Individuals who experience gratitude as a trait experience increased well-being. Trait gratitude refers to the willingness to see the unearned value in one’s experience. State gratitude is a feeling that occurs after individuals experience an act of kindness and, therefore, feel motivated to reciprocate.

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One study assessed state gratitude, during Covid-19 in China. Individuals were instructed to journal while practicing gratitude for 14-days, which included a one-month follow-up. The study found that gratitude practiced in a natural setting during times of increased stress and anxiety resulted in increased positive feelings and increased life satisfaction. However, increased life satisfaction was not sustained after one month.[11]

As a result of the aforementioned study, there is evidence to support a daily practice of journaling and gratitude for increased well-being. Individuals should practice both trait and state gratitude, whenever possible. Over time, these practices will become a habit and lead to lasting improvement.

3. Develop Increased Awareness

Increased awareness is associated with improvements in positive subjective experience, increased self-regulation and goal-directed behavior, and successful interactions with others.

Increased awareness can be attained through meta-awareness. Meta-awareness is the ability to consciously notice an emotion, thought, or sensory experience. It is a skill that can be taught. Mindfulness-based meditation and psychotherapy are two ways in which meta-awareness is learned. Kindness and compassion meditations are both linked with improved well-being. Both Cognitive-Behavioral Therapy (CBT) and Acceptance and Commitment Therapy (ACT) may help increase awareness.[12]

4. Achieve Work-Life Balance

An individual’s workplace has the potential to either help or harm them. Workplace factors that negatively impact well-being include:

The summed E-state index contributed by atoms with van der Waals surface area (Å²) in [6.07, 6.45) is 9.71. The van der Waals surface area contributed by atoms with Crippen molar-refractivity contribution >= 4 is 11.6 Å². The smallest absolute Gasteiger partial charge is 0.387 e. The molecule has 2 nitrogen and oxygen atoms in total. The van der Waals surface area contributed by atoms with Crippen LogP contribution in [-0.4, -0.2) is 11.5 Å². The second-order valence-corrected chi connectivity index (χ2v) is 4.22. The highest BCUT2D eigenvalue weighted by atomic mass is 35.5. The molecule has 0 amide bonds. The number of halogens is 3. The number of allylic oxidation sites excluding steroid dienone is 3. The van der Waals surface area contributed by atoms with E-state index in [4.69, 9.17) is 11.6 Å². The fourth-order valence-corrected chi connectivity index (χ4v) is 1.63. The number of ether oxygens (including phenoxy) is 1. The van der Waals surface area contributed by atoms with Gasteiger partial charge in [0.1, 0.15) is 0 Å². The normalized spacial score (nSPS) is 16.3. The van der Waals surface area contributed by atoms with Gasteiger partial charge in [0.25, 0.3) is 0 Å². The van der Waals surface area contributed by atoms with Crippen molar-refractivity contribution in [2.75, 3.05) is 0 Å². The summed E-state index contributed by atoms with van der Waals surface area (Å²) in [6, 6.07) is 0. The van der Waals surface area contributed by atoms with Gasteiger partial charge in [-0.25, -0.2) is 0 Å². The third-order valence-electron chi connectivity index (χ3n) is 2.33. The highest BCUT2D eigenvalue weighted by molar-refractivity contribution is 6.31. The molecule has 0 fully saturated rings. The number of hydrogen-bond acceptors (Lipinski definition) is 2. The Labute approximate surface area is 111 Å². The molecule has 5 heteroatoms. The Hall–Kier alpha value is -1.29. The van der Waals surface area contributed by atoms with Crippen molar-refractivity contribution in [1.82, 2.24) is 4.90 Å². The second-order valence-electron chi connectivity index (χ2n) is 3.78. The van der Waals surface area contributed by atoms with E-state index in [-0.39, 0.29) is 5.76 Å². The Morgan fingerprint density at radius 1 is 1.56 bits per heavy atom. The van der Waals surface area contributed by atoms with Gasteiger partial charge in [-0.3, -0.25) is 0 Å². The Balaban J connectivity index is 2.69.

• Work-related pressure or demands
  • Lack of autonomy or flexibility
  • Poor coworker and supervisor relationships
  • Shift work
  • Longer workday length

Employers can directly improve their workers’ well-being by providing paid leave, opportunities for salary growth, support for individuals with disabilities or those returning after injury, and access to health care. Improvements in the work environment and job structure may also be helpful.[13]

Worker well-being is beneficial both for workers and their employers. It is associated with improvements in:

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  • Performance at work
  • Coping with stress and self-regulation
  • Satisfying relationships, prosocial communication, and cooperation
  • Immune system functioning
  • And physical and psychological health

Workplace well-being is also associated with a decrease in burnout, stress, and sleep-related issues.[14]

5. Seek Out Positive Relationships

Individuals with caring and positive connections often rank higher in well-being. On the flip side, poor social relationships can be more damaging than excessive drinking and smoking. Positive social relationships also help to protect against mental disorders, such as depression and anxiety.

Prosocial behaviors are important for forming social connections that lead to increased well-being. Appreciation and gratitude are both pro-social traits. For example, focusing on the positive qualities and actions of others. Empathy for others also contributes to higher levels of well-being. Lastly, generosity is also a strong predictor of life satisfaction.[15]

6. Stay Hopeful

Hope is a concept often related to spiritual and religious traditions. However, it entered the world of psychology around the 20th century. It is now an important construct in positive psychology. Hope can be defined broadly as the belief that things can get better, and that goals are achievable.

Hope is associated with an increase in:

  • Emotional adjustment
  • Positive feelings
  • Life satisfaction and quality of life
  • Social support
  • A sense of purpose

Takeaways

Well-being is a construct that is hard to define, yet widely cited in psychological literature. It is linked with feelings of happiness and contentment. It might also be described as a sense of purpose or satisfaction with life.

To accurately measure it, there needs to be an agreed-upon definition. In general, it has been separated into objective and subjective categories. Objective well-being considers social and cultural constructs. Subjective well-being refers to the individual’s felt sense and internal assessment of their own.

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There are several things that individuals can do to improve their well-being. However, no one thing will improve everything. Rather, this requires a holistic practice of mental and physical health. Nevertheless, individuals who spend time in nature, develop positive connections, practice gratitude, stay hopeful, and develop awareness have a greater chance of experiencing better well-being.

More Tips For Your Well-Being

Featured photo credit: Mor Shani via unsplash.com

Reference